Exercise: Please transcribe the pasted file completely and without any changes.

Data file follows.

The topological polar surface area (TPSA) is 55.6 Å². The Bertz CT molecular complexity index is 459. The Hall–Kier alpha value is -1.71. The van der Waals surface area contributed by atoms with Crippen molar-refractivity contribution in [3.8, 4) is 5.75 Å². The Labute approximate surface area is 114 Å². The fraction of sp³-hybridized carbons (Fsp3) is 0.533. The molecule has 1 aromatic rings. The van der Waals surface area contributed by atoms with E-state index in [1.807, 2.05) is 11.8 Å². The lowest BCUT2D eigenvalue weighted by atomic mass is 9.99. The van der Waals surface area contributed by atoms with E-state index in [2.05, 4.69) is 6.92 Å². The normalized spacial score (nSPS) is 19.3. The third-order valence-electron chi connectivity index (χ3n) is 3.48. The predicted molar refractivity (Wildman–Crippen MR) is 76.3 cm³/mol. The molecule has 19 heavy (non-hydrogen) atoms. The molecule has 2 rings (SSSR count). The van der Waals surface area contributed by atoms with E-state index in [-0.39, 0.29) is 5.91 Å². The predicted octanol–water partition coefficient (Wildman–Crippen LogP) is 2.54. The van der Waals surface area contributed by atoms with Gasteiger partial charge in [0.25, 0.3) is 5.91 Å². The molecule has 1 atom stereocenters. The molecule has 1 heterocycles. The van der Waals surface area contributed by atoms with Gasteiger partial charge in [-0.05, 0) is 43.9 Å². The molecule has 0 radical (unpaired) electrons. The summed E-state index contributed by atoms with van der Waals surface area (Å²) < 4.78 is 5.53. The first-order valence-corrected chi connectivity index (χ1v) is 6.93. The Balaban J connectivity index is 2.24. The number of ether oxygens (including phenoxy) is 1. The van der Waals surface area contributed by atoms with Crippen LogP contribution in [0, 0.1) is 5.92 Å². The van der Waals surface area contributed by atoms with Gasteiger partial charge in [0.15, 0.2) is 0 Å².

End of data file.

The topological polar surface area (TPSA) is 55.6 Å². The Bertz CT molecular complexity index is 459. The Hall–Kier alpha value is -1.71. The van der Waals surface area contributed by atoms with Crippen molar-refractivity contribution in [3.8, 4) is 5.75 Å². The Labute approximate surface area is 114 Å². The fraction of sp³-hybridized carbons (Fsp3) is 0.533. The molecule has 1 aromatic rings. The van der Waals surface area contributed by atoms with E-state index in [1.807, 2.05) is 11.8 Å². The lowest BCUT2D eigenvalue weighted by atomic mass is 9.99. The van der Waals surface area contributed by atoms with E-state index in [2.05, 4.69) is 6.92 Å². The normalized spacial score (nSPS) is 19.3. The third-order valence-electron chi connectivity index (χ3n) is 3.48. The predicted molar refractivity (Wildman–Crippen MR) is 76.3 cm³/mol. The molecule has 19 heavy (non-hydrogen) atoms. The molecule has 2 rings (SSSR count). The van der Waals surface area contributed by atoms with E-state index in [-0.39, 0.29) is 5.91 Å². The predicted octanol–water partition coefficient (Wildman–Crippen LogP) is 2.54. The van der Waals surface area contributed by atoms with Gasteiger partial charge in [0.25, 0.3) is 5.91 Å². The molecule has 1 atom stereocenters. The molecule has 1 heterocycles. The van der Waals surface area contributed by atoms with Gasteiger partial charge in [-0.05, 0) is 43.9 Å². The molecule has 0 radical (unpaired) electrons. The summed E-state index contributed by atoms with van der Waals surface area (Å²) < 4.78 is 5.53. The first-order valence-corrected chi connectivity index (χ1v) is 6.93. The Balaban J connectivity index is 2.24. The number of ether oxygens (including phenoxy) is 1. The van der Waals surface area contributed by atoms with Crippen LogP contribution in [0, 0.1) is 5.92 Å². The van der Waals surface area contributed by atoms with Gasteiger partial charge in [0.15, 0.2) is 0 Å².